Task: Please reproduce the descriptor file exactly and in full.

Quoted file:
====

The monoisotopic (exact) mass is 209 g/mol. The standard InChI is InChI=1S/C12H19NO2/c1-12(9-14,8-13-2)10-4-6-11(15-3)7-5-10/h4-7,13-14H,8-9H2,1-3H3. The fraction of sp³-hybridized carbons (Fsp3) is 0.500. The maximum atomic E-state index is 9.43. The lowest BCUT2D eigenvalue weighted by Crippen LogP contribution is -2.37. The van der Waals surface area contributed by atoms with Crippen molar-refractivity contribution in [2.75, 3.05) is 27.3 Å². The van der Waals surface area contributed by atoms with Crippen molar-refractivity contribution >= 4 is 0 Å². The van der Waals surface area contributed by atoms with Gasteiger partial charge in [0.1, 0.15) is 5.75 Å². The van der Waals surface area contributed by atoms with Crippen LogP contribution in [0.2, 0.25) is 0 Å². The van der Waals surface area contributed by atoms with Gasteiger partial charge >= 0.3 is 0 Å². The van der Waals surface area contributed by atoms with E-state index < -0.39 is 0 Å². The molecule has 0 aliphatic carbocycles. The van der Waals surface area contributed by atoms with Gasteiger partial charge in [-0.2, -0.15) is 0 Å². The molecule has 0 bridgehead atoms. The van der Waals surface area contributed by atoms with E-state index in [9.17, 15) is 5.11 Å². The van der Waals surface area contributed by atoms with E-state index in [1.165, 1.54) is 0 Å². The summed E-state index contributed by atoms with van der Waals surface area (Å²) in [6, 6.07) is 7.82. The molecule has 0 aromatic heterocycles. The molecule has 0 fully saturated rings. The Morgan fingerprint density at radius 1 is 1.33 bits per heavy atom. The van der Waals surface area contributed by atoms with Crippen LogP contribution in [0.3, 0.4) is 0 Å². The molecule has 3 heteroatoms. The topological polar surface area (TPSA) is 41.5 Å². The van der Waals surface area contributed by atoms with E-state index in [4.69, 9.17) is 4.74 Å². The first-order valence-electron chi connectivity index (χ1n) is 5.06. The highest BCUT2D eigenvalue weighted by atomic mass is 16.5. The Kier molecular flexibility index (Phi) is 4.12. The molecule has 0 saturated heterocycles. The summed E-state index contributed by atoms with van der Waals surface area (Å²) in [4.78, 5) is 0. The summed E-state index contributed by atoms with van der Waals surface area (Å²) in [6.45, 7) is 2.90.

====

The monoisotopic (exact) mass is 209 g/mol. The standard InChI is InChI=1S/C12H19NO2/c1-12(9-14,8-13-2)10-4-6-11(15-3)7-5-10/h4-7,13-14H,8-9H2,1-3H3. The fraction of sp³-hybridized carbons (Fsp3) is 0.500. The maximum atomic E-state index is 9.43. The lowest BCUT2D eigenvalue weighted by Crippen LogP contribution is -2.37. The van der Waals surface area contributed by atoms with Crippen molar-refractivity contribution in [2.75, 3.05) is 27.3 Å². The van der Waals surface area contributed by atoms with Crippen molar-refractivity contribution >= 4 is 0 Å². The van der Waals surface area contributed by atoms with Gasteiger partial charge in [0.1, 0.15) is 5.75 Å². The van der Waals surface area contributed by atoms with Crippen LogP contribution in [0.2, 0.25) is 0 Å². The van der Waals surface area contributed by atoms with Gasteiger partial charge >= 0.3 is 0 Å². The van der Waals surface area contributed by atoms with E-state index < -0.39 is 0 Å². The molecule has 0 aliphatic carbocycles. The van der Waals surface area contributed by atoms with Gasteiger partial charge in [-0.2, -0.15) is 0 Å². The molecule has 0 bridgehead atoms. The van der Waals surface area contributed by atoms with E-state index in [9.17, 15) is 5.11 Å². The van der Waals surface area contributed by atoms with E-state index in [1.165, 1.54) is 0 Å². The summed E-state index contributed by atoms with van der Waals surface area (Å²) in [6, 6.07) is 7.82. The molecule has 0 aromatic heterocycles. The molecule has 0 fully saturated rings. The Morgan fingerprint density at radius 1 is 1.33 bits per heavy atom. The van der Waals surface area contributed by atoms with Crippen LogP contribution in [0.3, 0.4) is 0 Å². The molecule has 3 heteroatoms. The topological polar surface area (TPSA) is 41.5 Å². The van der Waals surface area contributed by atoms with E-state index in [4.69, 9.17) is 4.74 Å². The first-order valence-electron chi connectivity index (χ1n) is 5.06. The highest BCUT2D eigenvalue weighted by atomic mass is 16.5. The Kier molecular flexibility index (Phi) is 4.12. The molecule has 0 saturated heterocycles. The summed E-state index contributed by atoms with van der Waals surface area (Å²) in [4.78, 5) is 0. The summed E-state index contributed by atoms with van der Waals surface area (Å²) in [6.45, 7) is 2.90.